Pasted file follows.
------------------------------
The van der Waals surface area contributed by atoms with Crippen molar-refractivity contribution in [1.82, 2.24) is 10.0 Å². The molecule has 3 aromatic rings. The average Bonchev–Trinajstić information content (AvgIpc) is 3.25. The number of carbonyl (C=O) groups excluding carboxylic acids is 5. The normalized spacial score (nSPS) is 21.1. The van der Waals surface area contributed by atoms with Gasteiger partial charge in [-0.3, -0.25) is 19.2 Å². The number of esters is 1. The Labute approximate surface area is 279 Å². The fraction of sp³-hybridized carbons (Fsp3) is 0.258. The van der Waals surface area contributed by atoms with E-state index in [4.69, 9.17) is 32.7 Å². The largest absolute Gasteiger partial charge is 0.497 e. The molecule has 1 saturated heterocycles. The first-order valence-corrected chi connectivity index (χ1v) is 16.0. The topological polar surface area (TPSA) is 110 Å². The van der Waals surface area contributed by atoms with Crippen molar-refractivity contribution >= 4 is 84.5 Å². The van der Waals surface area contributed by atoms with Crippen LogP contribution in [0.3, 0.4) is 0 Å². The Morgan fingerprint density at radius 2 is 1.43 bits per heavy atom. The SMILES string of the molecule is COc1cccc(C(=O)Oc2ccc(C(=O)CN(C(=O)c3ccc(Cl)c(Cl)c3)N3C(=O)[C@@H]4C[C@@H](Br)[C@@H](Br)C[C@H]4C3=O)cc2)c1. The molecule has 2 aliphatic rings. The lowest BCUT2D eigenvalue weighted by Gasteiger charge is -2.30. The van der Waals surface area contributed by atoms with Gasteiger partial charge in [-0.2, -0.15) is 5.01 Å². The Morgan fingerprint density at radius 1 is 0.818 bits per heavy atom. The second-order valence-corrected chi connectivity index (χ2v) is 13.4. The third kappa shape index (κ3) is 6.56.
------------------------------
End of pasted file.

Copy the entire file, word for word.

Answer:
The van der Waals surface area contributed by atoms with Crippen molar-refractivity contribution in [1.82, 2.24) is 10.0 Å². The molecule has 3 aromatic rings. The average Bonchev–Trinajstić information content (AvgIpc) is 3.25. The number of carbonyl (C=O) groups excluding carboxylic acids is 5. The normalized spacial score (nSPS) is 21.1. The van der Waals surface area contributed by atoms with Gasteiger partial charge in [-0.3, -0.25) is 19.2 Å². The number of esters is 1. The Labute approximate surface area is 279 Å². The fraction of sp³-hybridized carbons (Fsp3) is 0.258. The van der Waals surface area contributed by atoms with E-state index in [4.69, 9.17) is 32.7 Å². The largest absolute Gasteiger partial charge is 0.497 e. The molecule has 1 saturated heterocycles. The first-order valence-corrected chi connectivity index (χ1v) is 16.0. The topological polar surface area (TPSA) is 110 Å². The van der Waals surface area contributed by atoms with Crippen molar-refractivity contribution >= 4 is 84.5 Å². The van der Waals surface area contributed by atoms with Crippen LogP contribution in [0.3, 0.4) is 0 Å². The Morgan fingerprint density at radius 2 is 1.43 bits per heavy atom. The SMILES string of the molecule is COc1cccc(C(=O)Oc2ccc(C(=O)CN(C(=O)c3ccc(Cl)c(Cl)c3)N3C(=O)[C@@H]4C[C@@H](Br)[C@@H](Br)C[C@H]4C3=O)cc2)c1. The molecule has 2 aliphatic rings. The lowest BCUT2D eigenvalue weighted by Gasteiger charge is -2.30. The van der Waals surface area contributed by atoms with Gasteiger partial charge in [-0.2, -0.15) is 5.01 Å². The Morgan fingerprint density at radius 1 is 0.818 bits per heavy atom. The second-order valence-corrected chi connectivity index (χ2v) is 13.4. The third kappa shape index (κ3) is 6.56.